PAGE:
Pickthall v Hill Dickinson LLP

JurisdictionEngland & Wales
JudgeLord Justice Rimer,Mr Justice Mann
Judgment Date11 June 2009
Neutral Citation[2009] EWCA Civ 178,[2009] EWCA Civ 543
Docket NumberCase No: A3/2008/2557
CourtCourt of Appeal (Civil Division)
Date11 June 2009
Between:
Jason Pickthall
Respondent/Claimant
and
Hill Dickinson Llp & ANR
Applicants/Defendants

[2009] EWCA Civ 178

Before:

Lord Justice Rimer

Case No: A3/2008/2557

IN THE SUPREME COURT OF JUDICATURE

COURT OF APPEAL (CIVIL DIVISION)

ON APPEAL FROM THE HIGH COURT OF JUSTICE

CHANCERY DIVISION, LIVERPOOL DISTRICT REGISTRY

(HIS HONOUR JUDGE WAKSMAN QC)

Mr O Ticciati (instructed by Messrs Beale & Co) appeared on behalf of the Applicants.

THE RESPONDENT DID NOT APPEAR AND WAS NOT REPRESENTED.

Lord Justice Rimer

Lord Justice Rimer:

1

By this renewed application for permission to appeal, the applicants wish to ask the full court to consider a procedural situation arising in the following circumstances.

2

The claimant, Mr Pickthall, retained the defendant solicitors, Hill Dickinson LLP, to act for him on a share sale agreement. The agreement went wrong, he suffered financial damage and was adjudicated bankrupt. Any cause of action in breach of contract or negligence that he may have had against the solicitors vested in his trustee in bankruptcy. He was in due course discharged from his bankruptcy, following which the cause of action remained vested in the Official Receiver. Mr Pickthall wished to sue the solicitors, but so long as his cause of action remained so vested he had no title to do so. Only the Official Receiver did. Mr Pickthall's problem became acute with the approach of 6 February 2007 because on that day the claim he wanted to pursue was destined to become statute-barred, as he recognised. In a bid to meet that difficulty he issued his claim form against the solicitors on 5 February 2007. He was then incapable of pleading a sustainable cause of action against the solicitors because he did not have one, as he knew. Nor did he attempt to plead one.

3

On one view, as the solicitors assert, his claim was an abuse of the process and ought to have been struck out. One inference is that Mr Pickthall was sensitive to that because his instructions were that the claim form should not be served until the expiry of the four months in which it was required to be served. I presume the reason for that was that he hoped in the meantime to obtain an assignment of his cause of action from the Official Receiver, which he could then rely upon. Because of some mistake by the court, the claim form was in fact served fairly soon after it was issued, but when that mistake was pointed out to the court, District Judge Sykes on 8 March 2007 made an order upon the court's own motion staying the claim until 8 July 2007.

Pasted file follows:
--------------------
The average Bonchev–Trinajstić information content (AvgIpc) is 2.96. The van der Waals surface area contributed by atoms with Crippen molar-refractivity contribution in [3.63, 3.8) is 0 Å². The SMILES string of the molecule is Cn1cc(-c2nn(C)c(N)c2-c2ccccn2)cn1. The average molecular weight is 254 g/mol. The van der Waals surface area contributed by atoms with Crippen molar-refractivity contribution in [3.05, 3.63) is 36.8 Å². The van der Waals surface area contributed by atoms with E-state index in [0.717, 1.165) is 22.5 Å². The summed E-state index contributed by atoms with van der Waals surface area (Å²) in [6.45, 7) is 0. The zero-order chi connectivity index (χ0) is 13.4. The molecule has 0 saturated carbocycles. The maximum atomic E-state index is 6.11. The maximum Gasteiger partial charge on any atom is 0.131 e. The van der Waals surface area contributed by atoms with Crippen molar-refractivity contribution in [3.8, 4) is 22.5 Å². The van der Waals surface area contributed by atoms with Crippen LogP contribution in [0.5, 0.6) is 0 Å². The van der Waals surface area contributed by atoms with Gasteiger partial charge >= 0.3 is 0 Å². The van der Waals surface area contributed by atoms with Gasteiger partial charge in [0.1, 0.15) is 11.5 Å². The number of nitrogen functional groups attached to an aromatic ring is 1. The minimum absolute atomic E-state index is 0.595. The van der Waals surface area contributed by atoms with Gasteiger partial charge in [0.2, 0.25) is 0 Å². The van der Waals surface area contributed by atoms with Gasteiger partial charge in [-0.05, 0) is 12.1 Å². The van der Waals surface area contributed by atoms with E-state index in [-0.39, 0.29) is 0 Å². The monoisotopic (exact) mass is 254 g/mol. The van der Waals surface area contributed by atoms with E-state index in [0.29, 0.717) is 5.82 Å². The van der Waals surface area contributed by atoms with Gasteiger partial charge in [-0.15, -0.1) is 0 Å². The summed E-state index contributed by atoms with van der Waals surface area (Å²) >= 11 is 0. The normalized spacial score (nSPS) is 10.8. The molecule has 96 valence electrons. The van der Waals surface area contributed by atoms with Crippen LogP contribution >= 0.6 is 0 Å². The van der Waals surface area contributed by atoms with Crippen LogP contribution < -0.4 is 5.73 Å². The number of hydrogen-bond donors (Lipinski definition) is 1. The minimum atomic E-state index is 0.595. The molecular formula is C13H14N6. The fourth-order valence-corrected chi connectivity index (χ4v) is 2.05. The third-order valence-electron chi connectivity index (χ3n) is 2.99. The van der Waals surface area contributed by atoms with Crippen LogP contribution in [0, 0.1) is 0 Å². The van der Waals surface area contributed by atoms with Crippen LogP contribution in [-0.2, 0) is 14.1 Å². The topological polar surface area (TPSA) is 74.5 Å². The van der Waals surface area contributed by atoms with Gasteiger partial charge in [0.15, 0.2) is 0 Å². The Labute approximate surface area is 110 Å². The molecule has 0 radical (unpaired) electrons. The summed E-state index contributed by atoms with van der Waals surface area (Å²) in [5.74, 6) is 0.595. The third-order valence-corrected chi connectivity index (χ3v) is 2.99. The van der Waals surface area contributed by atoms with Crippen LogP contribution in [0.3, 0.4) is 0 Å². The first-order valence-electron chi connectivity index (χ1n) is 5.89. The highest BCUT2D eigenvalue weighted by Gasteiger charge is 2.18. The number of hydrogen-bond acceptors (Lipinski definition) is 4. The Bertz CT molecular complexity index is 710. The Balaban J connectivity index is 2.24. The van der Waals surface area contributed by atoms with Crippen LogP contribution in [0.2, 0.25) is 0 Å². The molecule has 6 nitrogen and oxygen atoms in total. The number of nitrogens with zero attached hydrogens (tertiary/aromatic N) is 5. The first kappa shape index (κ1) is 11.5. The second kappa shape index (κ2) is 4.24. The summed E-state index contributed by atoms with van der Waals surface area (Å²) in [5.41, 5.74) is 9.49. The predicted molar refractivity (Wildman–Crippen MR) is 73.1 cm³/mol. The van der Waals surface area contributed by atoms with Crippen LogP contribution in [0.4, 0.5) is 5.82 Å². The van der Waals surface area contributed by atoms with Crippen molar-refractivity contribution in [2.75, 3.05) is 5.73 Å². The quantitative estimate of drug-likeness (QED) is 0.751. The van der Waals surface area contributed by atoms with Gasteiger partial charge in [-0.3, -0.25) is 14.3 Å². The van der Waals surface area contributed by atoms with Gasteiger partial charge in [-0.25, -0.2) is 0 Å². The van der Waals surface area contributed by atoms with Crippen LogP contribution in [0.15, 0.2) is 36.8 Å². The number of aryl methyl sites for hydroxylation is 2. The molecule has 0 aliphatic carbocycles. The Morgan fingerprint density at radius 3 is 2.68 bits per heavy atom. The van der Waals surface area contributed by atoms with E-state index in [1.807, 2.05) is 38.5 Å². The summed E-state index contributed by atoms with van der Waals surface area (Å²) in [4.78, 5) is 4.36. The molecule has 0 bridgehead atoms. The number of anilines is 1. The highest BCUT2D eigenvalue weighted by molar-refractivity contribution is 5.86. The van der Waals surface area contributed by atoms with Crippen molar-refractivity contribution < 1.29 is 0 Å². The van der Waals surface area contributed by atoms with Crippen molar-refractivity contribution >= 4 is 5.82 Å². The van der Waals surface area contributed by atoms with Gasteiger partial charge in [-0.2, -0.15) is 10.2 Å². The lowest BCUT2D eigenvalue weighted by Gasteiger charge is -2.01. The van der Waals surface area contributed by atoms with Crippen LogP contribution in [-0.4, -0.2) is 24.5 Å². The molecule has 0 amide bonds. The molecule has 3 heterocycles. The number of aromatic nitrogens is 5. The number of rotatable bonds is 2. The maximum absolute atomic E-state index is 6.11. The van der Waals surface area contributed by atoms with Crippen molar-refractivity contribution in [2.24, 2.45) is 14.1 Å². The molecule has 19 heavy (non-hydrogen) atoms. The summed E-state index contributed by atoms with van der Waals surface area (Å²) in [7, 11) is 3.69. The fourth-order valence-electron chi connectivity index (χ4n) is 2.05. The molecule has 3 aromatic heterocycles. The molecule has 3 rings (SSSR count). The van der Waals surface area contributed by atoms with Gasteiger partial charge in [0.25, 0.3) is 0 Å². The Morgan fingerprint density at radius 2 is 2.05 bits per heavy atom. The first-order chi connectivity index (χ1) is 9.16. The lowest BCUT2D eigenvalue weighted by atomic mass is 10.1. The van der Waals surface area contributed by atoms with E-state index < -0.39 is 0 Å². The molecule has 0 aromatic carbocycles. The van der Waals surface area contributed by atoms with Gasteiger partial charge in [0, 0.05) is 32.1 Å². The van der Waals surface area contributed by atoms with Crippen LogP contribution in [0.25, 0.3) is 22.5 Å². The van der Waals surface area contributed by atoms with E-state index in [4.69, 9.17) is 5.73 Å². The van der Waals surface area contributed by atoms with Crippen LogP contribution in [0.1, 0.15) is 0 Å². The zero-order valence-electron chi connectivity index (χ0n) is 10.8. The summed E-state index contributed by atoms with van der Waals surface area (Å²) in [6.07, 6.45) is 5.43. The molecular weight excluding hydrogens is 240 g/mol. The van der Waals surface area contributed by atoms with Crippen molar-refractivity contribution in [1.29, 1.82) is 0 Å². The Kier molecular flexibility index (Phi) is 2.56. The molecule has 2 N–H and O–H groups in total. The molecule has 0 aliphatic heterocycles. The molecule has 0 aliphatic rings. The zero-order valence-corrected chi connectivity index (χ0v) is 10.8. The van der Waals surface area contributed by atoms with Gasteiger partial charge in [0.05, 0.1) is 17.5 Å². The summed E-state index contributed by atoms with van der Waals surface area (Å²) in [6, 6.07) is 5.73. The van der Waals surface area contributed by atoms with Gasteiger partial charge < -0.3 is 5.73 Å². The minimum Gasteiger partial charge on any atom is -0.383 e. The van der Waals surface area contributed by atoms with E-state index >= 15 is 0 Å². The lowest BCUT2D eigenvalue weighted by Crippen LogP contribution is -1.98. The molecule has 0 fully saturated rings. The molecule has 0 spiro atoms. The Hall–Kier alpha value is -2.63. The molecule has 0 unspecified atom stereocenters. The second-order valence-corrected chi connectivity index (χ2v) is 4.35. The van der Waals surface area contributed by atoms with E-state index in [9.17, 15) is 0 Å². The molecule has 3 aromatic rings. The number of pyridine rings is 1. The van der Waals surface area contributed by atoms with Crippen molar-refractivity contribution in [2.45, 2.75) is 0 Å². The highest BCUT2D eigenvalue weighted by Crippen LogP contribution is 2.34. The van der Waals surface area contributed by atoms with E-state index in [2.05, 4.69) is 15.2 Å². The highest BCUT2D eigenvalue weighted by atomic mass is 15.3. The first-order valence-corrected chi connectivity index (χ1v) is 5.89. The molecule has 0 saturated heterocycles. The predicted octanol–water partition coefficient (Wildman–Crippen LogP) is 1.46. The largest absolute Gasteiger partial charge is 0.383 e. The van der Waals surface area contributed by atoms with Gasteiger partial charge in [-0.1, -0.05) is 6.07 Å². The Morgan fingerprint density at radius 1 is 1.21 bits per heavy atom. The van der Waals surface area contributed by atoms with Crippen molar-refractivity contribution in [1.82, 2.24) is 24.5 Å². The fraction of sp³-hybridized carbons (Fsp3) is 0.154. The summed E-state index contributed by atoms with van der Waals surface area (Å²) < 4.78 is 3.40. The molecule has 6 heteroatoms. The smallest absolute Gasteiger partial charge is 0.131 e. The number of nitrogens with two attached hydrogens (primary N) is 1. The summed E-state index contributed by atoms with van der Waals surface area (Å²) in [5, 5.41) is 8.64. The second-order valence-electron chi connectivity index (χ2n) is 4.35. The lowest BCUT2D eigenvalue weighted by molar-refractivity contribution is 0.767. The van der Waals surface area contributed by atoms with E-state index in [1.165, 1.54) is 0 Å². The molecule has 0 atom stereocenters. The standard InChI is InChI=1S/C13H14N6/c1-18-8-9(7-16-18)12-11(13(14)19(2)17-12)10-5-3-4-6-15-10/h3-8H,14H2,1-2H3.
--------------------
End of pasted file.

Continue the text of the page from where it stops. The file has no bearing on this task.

4

In the meantime, on 20 June 2007 the Official Receiver assigned the statue-barred cause of action to Mr Pickthall. Mr Pickthall then pleaded that assignment in particulars of claim that he served on the solicitors on 20 July 2007. In a contested application by the applicants' solicitors about the propriety of the proceedings, His Honour Judge Waksman QC, sitting as a judge of the Chancery Division, held that the claim was statue-barred as at the date of the assignment, but that it should nevertheless not be struck out as having been or as being an abuse of the process. He also held that it was necessary for Mr Pickthall to amend the claim form so as to assert the assignment that was subsequently made, an amendment which the judge permitted. The effect of his order was to permit the claim to proceed to trial.

5

The solicitors wish to challenge the justice of that order. Their first ground of appeal is that the proceedings when issued were an abuse of the process and so were liable to be and should now be struck out. The only reason why they became arguably respectable is because the judge allowed Mr Pickthall to bolster them with the benefit of the subsequent assignment of a statute-barred cause of action, which was allowed to feed the unsustainable claim that he had earlier issued. In substance, the complaint is that by his unilateral action Mr Pickthall had, if the judge's decision was right, given himself the benefit of an extension of the statutory limitation period.

6

The second, related ground of appeal that the applicants wish to pursue is that it was, they say, anyway wrong for the judge to permit the amendment that he did. They say that he was wrong not to apply an obiter dictum of my own in virtually identical circumstances in Smith v Henniker-Major & Co [2002] BCC 544, at 558. That case went to the Court of Appeal (see [2003] Ch 182), which upheld my decision by a majority. The dissenting judgment was that of Robert Walker LJ, whose judgment also included some obiter observations, with which the majority agreed, on the amendment question.